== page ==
Ultimately, Feels is probably the best Animal Collective album I have ever been forced to sit through. There is enough likable material that the whole exercise doesn't end up being a huge, album-long eye-roll, yet I still left the experience feeling like Animal Collective is best experienced at a different level of intoxication. If the three Radiohead albums we will cover by this column's end can be considered as a trilogy, OK Computer is definitely The Empire Strikes Back: dark, paranoid, ultimately about our own futility against the forces that trump us and ending with Thom Yorke being frozen in carbonite (ok, that last one isn't technically true, but it sounds like a good idea, right?). This means The Bends is A New Hope, which I feel like I can make an argument for if pressed, excepting "Street Spirit (Fade Out)" which is definitely more Empire, and Kid A, which we will get to later this year will be Return of the Jedi (hopefully with fewer Ewoks. I have officially decided that comparing all albums to a Star Wars movie is perfectly reasonable. Get on board or get out of the way).
Perhaps the most famous song on the album, "Paranoid Android" is an epic, nearly seven minute long song, dividing itself into four sections and taking inspiration from "Hapiness is a Warm Gun" and "Bohemian Rhapsody." If any of that sounds less than awesome to you, it's a good idea to get off at the next offramp. The song began as a bit of a joke, taking its title from Martin the Paranoid Android in Douglas Adams Hitchhiker's Guide to the Galaxy series, but the song runs the thematic gamut from insanity to violence to meaningless slogans to objections to capitalism. Basically its one Tauntaun short of being the Hoth segment of Empire (this metaphor is pretty great, right?).
"Exit Music (For A Film)" was written for Baz Luhrman's Romeo + Juliet, but I won't hold that against it. It's a beautiful, moving song about two people fleeing together before the situation gets out of hand. I don't want to underplay the beauty and impact of the song by continuing my admittedly silly Empire Strikes Back metaphor (it really is a great song), but if this doesn't sound like the Han and Leia arc in Empire to you, we should have a talk (in fact, the more I force this reading onto the album, the more sense it seems to make. And I haven't even done anything that would let me enjoy Animal Collective prior to writing this!). "Karma Police" sprang from an inside joke between the band members about how if anyone did something wrong, they would call the karma police. The song developed into a catchy and clever examination of the way people look at you as if you're not doing all you could. If you listen to "Karma Police" under normal circumstances, it is another great song on an album full of them, but for the moment, and for the sanctity of this reading, let's all listen to it and think about Yoda.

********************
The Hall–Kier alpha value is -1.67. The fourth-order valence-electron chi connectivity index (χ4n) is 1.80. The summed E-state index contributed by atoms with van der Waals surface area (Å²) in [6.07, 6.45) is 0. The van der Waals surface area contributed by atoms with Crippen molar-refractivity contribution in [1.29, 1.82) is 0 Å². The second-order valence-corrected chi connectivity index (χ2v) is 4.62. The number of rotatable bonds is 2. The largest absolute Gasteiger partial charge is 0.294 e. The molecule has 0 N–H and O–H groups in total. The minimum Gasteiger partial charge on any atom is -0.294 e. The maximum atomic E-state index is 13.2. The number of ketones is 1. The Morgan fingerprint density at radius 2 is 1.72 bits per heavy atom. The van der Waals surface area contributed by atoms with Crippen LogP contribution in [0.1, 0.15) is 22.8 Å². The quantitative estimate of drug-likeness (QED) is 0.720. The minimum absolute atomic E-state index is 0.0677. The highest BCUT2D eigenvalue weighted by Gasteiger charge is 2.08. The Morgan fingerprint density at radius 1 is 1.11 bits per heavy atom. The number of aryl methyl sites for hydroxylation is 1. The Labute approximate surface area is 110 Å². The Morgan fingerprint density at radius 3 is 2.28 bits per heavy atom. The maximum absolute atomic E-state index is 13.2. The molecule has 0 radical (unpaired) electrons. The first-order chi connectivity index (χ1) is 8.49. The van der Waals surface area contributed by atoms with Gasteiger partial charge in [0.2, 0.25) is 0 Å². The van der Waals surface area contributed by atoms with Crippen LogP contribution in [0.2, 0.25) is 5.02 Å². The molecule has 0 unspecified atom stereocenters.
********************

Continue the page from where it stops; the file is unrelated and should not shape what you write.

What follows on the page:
I began this section of the column completely joking about Ok Computer's similarity to The Empire Strikes Back, yet listening to the album again as I write this, its kind of hard not to see thematic connections everywhere ("Electioneering" can be about Lando Calrissian, "No Surprises" about the Cloud City Sequence in its entirety, and "The Tourist" about the way Luke ends the movie). "Lucky," another one of the musical masterpieces that populate this album pretty liberally, is, for this current reading, a nearly perfect musical accompaniment to Luke Skywalker's suicidal decision near the film's end.
I am by no means suggesting that Ok Computer should be the Dark Side of the Moon to The Empire Strikes Back's The Wizard of Oz (I don't even suggest Dark Side of the Moon be read that way). I didn't even set out to compare the film and the album so closely. Yet I do think how easily it can be done says something about the resonance and mastery of the album. Ok Computer turned Radiohead into superstars and is widely considered one of the best rock albums ever made, a deeply meaningful exploration of modern alienation that just happens to line up thematically with the middle chapter of a trilogy (or at least one trilogy). Whether or not Kid A will keep up this trend I don't know (since the albums weren't intended as a trilogy I tend to doubt it), yet Ok Computer is a beautiful work of melancholy and paranoia, an album for the ages that manages to feel timeless and of its time simultaneously.
Great music can open itself up to meta-textual interpretations that were never considered at the time it was created. Often over the course of this year I have ascribed sounds and feelings to songs that may never have been there (earlier in this column, I talked about Organum reminding me of spirit quests, for God's sake), and while my Empire digression is more than a little bit silly, that doesn't mean it isn't also meaningful in its own way. Music makes us feel, connects with us on a deeper level than many other mediums, and it that way, like I demonstrated all too verbosely last week, opens itself up to personal interpretations that may or may not have anything to do with the music itself. Because music, like all great art, has a catch: Once it's out there, it's ours.
Read more My Year in Lists here
Next week on My Year in Lists:
Zoviet France is Shouting at the Ground, The Foo Fighters care about The Colour and the Shape and The Knife give a Silent Shout.